The Education Secretary, Charles Clarke, has offered the electorate an education "crusade".
Charles Clarke promised a "revolution"
Speaking at the Labour Party conference in Brighton, he said the most important challenge involved a "revolution" in early years education and childcare.
Every primary school would offer learning, sport and cultural activities from 8am to 6pm.
Labour would face up to tough decisions - such as over student finance - when opposition parties would not, he said.
He listed the improvement in test and exam results of the past seven years.
But he said the prime minister had told him there was "a lot still to do".
Labour had been criticised by the editor of the New Statesman, he said, for having uninspiring ideas - of no longer having "a crusade".
So Mr Clarke offered a crusade - to give every child an excellent start in life and parents affordable childcare, to ensure schools inspired pupils to learn, to create the most highly skilled workforce in the world.
The aim was to create educational opportunity for every citizen throughout their lives - including tackling the "appalling backlog" of adults without the equivalent of five good GCSEs, he said.
"I believe with all my heart that the crusade for genuine educational opportunity throughout life is an inspiring crusade for our party and our country."
The Conservative education spokesman, Tim Collins, said: "Labour's rhetoric on education gets more and more outlandish - Charles Clarke is talking about it as his "crusade", but once again this is all talk.
"Ministers are now running from one desperate measure to another as the evidence of falling standards mounts daily."
The fact that they were "trumpeting the success" of the new city academies was a clear admission of failure of earlier initiatives, he said.
"Only a Conservative government dedicated to improving school standards by giving choice to all families will end this grim spiral of despair and decline in our education system."
For the Liberal Democrats, Phil Willis said Labour had "failed so miserably" they now resorted to "wildly emotive language which smacks of desperation, not inspiration".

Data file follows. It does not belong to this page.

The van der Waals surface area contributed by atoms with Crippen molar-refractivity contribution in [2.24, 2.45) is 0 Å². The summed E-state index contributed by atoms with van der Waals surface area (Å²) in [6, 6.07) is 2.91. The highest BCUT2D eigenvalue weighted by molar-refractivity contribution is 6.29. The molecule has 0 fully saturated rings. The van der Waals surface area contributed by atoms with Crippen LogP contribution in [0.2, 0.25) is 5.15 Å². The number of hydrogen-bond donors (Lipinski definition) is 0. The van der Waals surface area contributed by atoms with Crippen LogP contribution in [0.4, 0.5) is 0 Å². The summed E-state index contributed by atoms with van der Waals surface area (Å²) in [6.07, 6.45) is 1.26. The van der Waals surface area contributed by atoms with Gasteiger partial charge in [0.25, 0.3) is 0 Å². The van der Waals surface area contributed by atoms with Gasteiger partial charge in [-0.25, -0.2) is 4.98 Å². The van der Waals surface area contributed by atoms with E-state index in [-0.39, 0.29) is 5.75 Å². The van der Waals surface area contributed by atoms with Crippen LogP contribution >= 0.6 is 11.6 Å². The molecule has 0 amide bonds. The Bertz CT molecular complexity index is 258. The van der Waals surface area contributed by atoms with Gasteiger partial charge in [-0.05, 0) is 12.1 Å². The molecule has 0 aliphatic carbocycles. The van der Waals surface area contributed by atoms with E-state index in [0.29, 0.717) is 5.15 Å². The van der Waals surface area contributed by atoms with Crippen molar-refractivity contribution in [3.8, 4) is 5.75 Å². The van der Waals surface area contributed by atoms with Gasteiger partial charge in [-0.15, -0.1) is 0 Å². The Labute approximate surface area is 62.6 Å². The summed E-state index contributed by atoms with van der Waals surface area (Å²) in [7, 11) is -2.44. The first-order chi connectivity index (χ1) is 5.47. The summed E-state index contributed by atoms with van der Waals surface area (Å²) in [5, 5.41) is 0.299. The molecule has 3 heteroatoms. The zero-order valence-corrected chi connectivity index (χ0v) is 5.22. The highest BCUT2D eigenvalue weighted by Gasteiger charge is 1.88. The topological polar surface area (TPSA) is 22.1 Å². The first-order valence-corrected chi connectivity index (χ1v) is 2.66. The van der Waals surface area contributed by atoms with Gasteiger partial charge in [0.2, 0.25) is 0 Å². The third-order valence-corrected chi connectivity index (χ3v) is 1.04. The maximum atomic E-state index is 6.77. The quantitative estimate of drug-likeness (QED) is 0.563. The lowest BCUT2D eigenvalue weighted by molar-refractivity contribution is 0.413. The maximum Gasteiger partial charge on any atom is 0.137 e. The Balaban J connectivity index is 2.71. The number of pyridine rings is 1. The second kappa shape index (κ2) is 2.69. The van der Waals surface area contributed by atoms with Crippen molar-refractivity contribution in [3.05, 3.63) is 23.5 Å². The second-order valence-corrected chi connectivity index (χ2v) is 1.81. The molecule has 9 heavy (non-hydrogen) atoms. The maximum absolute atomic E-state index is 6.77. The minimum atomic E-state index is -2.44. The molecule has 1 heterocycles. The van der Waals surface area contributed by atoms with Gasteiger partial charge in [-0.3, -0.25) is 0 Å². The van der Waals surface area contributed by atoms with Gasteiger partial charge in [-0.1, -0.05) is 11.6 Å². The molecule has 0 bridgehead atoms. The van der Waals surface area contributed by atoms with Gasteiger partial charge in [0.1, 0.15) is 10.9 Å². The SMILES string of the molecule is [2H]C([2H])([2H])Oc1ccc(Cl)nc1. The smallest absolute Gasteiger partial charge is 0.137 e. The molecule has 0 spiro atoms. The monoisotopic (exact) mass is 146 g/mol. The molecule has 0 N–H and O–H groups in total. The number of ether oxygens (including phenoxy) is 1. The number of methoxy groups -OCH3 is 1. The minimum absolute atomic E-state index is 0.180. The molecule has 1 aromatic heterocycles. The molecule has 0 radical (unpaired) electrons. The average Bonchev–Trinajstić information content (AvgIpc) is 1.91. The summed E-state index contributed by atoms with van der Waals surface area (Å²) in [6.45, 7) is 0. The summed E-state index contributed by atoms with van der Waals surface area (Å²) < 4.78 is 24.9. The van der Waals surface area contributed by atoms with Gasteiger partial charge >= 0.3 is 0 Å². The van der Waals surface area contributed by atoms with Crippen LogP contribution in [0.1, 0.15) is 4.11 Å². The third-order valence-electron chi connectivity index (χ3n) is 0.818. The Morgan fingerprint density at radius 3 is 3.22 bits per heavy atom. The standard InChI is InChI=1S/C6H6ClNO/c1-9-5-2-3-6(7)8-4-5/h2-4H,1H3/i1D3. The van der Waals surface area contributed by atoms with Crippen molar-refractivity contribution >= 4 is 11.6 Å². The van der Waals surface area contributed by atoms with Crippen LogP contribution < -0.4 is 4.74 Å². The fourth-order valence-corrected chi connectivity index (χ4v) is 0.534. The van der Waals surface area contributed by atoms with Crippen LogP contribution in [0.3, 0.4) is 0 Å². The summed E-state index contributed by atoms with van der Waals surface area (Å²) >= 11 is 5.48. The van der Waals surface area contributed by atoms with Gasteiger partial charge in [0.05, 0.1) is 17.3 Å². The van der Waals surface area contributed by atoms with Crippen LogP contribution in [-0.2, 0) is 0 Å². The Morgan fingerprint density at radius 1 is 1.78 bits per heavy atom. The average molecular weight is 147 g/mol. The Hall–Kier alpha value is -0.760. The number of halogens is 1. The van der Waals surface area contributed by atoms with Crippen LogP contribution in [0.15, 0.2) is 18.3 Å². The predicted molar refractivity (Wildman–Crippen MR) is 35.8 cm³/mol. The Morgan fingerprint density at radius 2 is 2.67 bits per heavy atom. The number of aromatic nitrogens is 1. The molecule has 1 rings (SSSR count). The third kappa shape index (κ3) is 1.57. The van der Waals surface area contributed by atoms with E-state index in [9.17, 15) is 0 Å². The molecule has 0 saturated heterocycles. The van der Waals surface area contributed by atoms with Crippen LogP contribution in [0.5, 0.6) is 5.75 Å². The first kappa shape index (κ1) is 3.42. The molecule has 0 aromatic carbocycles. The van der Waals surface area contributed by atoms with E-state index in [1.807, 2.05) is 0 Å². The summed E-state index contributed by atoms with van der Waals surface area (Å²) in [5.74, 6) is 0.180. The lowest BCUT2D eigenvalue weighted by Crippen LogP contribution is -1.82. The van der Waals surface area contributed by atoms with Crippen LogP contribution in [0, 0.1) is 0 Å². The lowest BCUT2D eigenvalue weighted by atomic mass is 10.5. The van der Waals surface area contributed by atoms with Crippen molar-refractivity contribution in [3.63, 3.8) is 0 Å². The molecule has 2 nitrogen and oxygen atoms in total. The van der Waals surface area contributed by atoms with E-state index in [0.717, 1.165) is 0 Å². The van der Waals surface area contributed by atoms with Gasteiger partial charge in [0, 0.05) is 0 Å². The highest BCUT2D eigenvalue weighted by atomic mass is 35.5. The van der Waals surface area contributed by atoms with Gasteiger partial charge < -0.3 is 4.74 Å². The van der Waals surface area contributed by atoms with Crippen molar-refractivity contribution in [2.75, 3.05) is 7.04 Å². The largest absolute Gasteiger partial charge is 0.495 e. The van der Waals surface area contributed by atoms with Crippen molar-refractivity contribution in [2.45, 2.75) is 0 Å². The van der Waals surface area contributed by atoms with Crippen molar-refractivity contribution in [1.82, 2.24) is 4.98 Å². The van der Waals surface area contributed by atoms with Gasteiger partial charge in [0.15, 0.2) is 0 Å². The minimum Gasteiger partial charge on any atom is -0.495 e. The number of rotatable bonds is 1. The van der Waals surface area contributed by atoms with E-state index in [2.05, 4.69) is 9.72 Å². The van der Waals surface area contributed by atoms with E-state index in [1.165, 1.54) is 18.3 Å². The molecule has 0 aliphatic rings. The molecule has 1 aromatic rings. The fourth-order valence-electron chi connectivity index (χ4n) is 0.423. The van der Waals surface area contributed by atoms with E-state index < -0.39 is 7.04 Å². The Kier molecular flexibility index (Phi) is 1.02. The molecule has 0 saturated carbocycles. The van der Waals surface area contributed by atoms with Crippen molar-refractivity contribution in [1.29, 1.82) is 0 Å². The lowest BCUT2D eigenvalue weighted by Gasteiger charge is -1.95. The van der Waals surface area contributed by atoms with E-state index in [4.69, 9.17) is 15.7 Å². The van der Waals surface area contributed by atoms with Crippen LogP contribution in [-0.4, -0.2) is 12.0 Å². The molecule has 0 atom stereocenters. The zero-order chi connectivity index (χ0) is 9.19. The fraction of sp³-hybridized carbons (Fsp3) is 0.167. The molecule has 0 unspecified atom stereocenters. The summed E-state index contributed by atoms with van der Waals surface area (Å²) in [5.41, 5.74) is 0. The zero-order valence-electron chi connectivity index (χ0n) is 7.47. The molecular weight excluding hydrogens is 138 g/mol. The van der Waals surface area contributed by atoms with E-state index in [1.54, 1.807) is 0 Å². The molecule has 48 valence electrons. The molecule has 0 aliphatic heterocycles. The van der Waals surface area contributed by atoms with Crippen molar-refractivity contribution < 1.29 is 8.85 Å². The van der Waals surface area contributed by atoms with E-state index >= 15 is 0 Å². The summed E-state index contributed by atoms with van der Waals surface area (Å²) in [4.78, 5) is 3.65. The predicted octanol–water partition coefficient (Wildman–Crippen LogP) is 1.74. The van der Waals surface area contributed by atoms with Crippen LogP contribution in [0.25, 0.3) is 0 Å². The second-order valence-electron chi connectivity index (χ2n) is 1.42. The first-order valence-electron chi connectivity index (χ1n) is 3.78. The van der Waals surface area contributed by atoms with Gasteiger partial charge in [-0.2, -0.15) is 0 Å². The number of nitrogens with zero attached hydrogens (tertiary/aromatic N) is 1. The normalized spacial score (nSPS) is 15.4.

"Whilst the mantra of choice is paraded before the electorate, what
parents desperately need, particularly in early years, is a guarantee
of high quality service delivered locally," he said.
"The Liberal Democrat pledge to match Labour on childcare, but divert the wasteful Child Trust Fund money into reducing infant class sizes to 15, delivers what every parent wants - yet only the private sector provides."
A criticism of the government's plans for "wraparound childcare" and extended schools is that details have not been given of how they would work and what the likely costs would be.
Responding to his speech, the general secretary of the NASUWT teachers' union, Chris Keates, said it supported the government's view that schools should be at the heart of their community.
"NASUWT has no problem with the concept of extended schools, particularly as there is no expectation that teachers will work extra hours or be diverted from their core function," she said.
"The same must also apply to head teachers and other members of the school workforce.
"Schools should commission the extended provision from the many organisations which currently offer these services to schools and not attempt 'in-house' solutions."
John Dunford, general secretary of the Secondary Heads Association, said it was "a welcome relief" that Mr Clarke had not announced any new initiatives, given the government's already "massive agenda for reform".